Thursday, June 16, 2011

#33 - Environmental Shading is Great!

High electric bills nearly send my husband and I to the E.R. every month. Living in Texas is HOT! Having a two-story house that is too big for us since the kids have grown is not so hot.

For our next and hopefully LAST home, I look forward to having our home seating in the middle of the woods. Environmental shading is a way of using natural resources to block the heat before it can get to your house. In other words, environmental shading is kind of like putting a hat on your house or like using greenery as an umbrella that would shield you from the sun at the beach. Environmental shading is important and not used enough in the South, especially not by big fancy "developers." For them, environmental shading only gets in their way of making more money.

This part of our land leads to the area where we want to build our cabin.
I'm ready to have a rustic cabin tucked in the woods, beneath a canopy of trees to shelter us from the heat of the sun. We might have dappled light coming through, but that would be perfect. I'll take dappled light over blaring sunshine any day. Currently, I'm in a neighborhood where houses are exposed to the blaring sun, which is not good for the pocketbook nor for your comfort level inside the house.

Crawfish boil across the street at our neighbor's for their daughter's
birthday party. We all have to stand outside and make our drive-ways
our gathering places, under the blaring sun!
As it gets later in the day, the heat gets bearable
Living in the city does have its perks - it sure is easy to get together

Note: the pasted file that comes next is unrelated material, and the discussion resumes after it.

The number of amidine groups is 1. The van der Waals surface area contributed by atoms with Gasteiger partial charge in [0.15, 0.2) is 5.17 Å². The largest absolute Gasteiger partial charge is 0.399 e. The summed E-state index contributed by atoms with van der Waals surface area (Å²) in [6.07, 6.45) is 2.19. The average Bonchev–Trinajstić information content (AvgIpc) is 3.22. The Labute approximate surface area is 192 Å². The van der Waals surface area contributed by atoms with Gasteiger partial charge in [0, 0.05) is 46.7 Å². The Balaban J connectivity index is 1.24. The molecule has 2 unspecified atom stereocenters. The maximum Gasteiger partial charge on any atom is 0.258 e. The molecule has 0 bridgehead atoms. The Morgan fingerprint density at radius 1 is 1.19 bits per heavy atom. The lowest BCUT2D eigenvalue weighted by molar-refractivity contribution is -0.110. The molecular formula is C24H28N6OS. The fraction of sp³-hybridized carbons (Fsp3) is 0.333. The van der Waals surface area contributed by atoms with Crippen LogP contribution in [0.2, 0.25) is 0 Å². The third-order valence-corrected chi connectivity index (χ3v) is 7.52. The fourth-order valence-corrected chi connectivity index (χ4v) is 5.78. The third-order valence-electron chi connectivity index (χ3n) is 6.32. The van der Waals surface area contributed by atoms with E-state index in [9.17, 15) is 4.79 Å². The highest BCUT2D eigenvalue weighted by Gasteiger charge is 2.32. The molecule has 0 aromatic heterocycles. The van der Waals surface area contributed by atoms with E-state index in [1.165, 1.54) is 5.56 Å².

and we just have to walk across the street to go back home.
I love these cedar cabins on this website, they have some shell homes that would be awesome to start with ---

In Texas, the need for solar "heat" is not as necessary. It's usually TOO hot. I have a need to get AWAY from the intense solar heat! Therefore, I believe it is better to keep the cabin in the midst of forest trees so that we can have relief from the many months of sweltering Texas heat. Our winters are usually not so bad, except for a few freak days out of the year, so there's no valid concern for us to let the house be partially exposed to the sun. I'd just rather enjoy the cool temperatures.

A few strategically planted trees and shrubs and vines can make a huge difference in how it feels inside your home and these plantings can make a marked dent in those monthly electric bills that you can't stop from coming in the mail. However, it seems that every house we've owned has been so expensive to keep cool during the hot weather months, simply because our homes are built so close to one another, with concrete foundations, added to the fact that we simply can't have trees all around us. To make matters worse, too many builders clear cut land for development and as they build a house, they stick a twig tree in the front yard which will take twenty years to provide ample environmental shading. So, a lot of people in our neighborhood utilize a faster solution by putting up a trellis in hot spots and then letting vines grow upward so they can provide a heat barrier.